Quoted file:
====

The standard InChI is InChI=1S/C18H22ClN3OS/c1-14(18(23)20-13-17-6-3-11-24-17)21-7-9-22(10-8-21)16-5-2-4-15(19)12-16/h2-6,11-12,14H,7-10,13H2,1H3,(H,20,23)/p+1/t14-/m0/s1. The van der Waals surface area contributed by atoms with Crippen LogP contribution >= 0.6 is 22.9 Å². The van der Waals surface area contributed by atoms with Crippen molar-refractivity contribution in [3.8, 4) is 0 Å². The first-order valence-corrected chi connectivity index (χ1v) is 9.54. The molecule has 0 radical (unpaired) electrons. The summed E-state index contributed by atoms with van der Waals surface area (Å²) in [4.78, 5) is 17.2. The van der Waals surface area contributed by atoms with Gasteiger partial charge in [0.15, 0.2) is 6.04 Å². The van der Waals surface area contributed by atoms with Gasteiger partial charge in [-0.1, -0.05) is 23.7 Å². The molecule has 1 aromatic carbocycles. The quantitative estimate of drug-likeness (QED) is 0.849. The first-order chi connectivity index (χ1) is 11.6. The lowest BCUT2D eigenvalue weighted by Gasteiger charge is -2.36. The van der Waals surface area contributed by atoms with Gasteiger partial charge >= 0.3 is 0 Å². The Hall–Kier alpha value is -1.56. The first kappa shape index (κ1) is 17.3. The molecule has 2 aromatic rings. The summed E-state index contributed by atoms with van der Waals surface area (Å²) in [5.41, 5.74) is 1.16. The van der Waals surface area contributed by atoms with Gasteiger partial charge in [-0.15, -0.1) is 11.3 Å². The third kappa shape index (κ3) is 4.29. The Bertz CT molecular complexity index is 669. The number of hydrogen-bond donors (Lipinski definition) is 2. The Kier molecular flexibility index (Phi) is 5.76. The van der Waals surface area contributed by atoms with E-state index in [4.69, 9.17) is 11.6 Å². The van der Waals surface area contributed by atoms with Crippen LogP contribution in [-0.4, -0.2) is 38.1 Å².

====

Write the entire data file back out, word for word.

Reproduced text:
The standard InChI is InChI=1S/C18H22ClN3OS/c1-14(18(23)20-13-17-6-3-11-24-17)21-7-9-22(10-8-21)16-5-2-4-15(19)12-16/h2-6,11-12,14H,7-10,13H2,1H3,(H,20,23)/p+1/t14-/m0/s1. The van der Waals surface area contributed by atoms with Crippen LogP contribution >= 0.6 is 22.9 Å². The van der Waals surface area contributed by atoms with Crippen molar-refractivity contribution in [3.8, 4) is 0 Å². The first-order valence-corrected chi connectivity index (χ1v) is 9.54. The molecule has 0 radical (unpaired) electrons. The summed E-state index contributed by atoms with van der Waals surface area (Å²) in [4.78, 5) is 17.2. The van der Waals surface area contributed by atoms with Gasteiger partial charge in [0.15, 0.2) is 6.04 Å². The van der Waals surface area contributed by atoms with Gasteiger partial charge in [-0.1, -0.05) is 23.7 Å². The molecule has 1 aromatic carbocycles. The quantitative estimate of drug-likeness (QED) is 0.849. The first-order chi connectivity index (χ1) is 11.6. The lowest BCUT2D eigenvalue weighted by Gasteiger charge is -2.36. The van der Waals surface area contributed by atoms with Gasteiger partial charge >= 0.3 is 0 Å². The Hall–Kier alpha value is -1.56. The first kappa shape index (κ1) is 17.3. The molecule has 2 aromatic rings. The summed E-state index contributed by atoms with van der Waals surface area (Å²) in [5.41, 5.74) is 1.16. The van der Waals surface area contributed by atoms with Gasteiger partial charge in [-0.15, -0.1) is 11.3 Å². The third kappa shape index (κ3) is 4.29. The Bertz CT molecular complexity index is 669. The number of hydrogen-bond donors (Lipinski definition) is 2. The Kier molecular flexibility index (Phi) is 5.76. The van der Waals surface area contributed by atoms with E-state index in [4.69, 9.17) is 11.6 Å². The van der Waals surface area contributed by atoms with Crippen LogP contribution in [-0.4, -0.2) is 38.1 Å².